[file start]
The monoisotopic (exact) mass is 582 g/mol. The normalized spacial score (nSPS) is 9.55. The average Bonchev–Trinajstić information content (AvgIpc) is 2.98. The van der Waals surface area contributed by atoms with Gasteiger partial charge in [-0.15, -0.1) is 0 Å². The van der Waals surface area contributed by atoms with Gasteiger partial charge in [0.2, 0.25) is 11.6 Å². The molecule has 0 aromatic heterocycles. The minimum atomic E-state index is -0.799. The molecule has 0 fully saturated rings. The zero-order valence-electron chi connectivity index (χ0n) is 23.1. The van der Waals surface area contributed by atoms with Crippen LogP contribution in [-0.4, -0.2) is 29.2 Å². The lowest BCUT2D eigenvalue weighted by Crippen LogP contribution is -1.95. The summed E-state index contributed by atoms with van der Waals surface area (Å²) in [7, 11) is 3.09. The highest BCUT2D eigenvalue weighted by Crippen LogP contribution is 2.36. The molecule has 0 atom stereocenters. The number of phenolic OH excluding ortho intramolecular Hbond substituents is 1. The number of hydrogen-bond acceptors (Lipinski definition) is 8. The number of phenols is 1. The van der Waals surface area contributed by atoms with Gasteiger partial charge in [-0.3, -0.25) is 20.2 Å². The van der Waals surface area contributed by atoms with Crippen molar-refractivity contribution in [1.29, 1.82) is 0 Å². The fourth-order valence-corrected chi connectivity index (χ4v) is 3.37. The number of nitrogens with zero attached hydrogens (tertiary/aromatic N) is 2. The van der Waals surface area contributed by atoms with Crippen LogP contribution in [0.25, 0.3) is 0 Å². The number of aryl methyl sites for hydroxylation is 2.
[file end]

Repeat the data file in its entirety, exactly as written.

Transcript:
The monoisotopic (exact) mass is 582 g/mol. The normalized spacial score (nSPS) is 9.55. The average Bonchev–Trinajstić information content (AvgIpc) is 2.98. The van der Waals surface area contributed by atoms with Gasteiger partial charge in [-0.15, -0.1) is 0 Å². The van der Waals surface area contributed by atoms with Gasteiger partial charge in [0.2, 0.25) is 11.6 Å². The molecule has 0 aromatic heterocycles. The minimum atomic E-state index is -0.799. The molecule has 0 fully saturated rings. The zero-order valence-electron chi connectivity index (χ0n) is 23.1. The van der Waals surface area contributed by atoms with Crippen LogP contribution in [-0.4, -0.2) is 29.2 Å². The lowest BCUT2D eigenvalue weighted by Crippen LogP contribution is -1.95. The summed E-state index contributed by atoms with van der Waals surface area (Å²) in [7, 11) is 3.09. The highest BCUT2D eigenvalue weighted by Crippen LogP contribution is 2.36. The molecule has 0 atom stereocenters. The number of phenolic OH excluding ortho intramolecular Hbond substituents is 1. The number of hydrogen-bond acceptors (Lipinski definition) is 8. The number of phenols is 1. The van der Waals surface area contributed by atoms with Gasteiger partial charge in [-0.3, -0.25) is 20.2 Å². The van der Waals surface area contributed by atoms with Crippen molar-refractivity contribution in [1.29, 1.82) is 0 Å². The fourth-order valence-corrected chi connectivity index (χ4v) is 3.37. The number of nitrogens with zero attached hydrogens (tertiary/aromatic N) is 2. The van der Waals surface area contributed by atoms with Crippen LogP contribution in [0.25, 0.3) is 0 Å². The number of aryl methyl sites for hydroxylation is 2.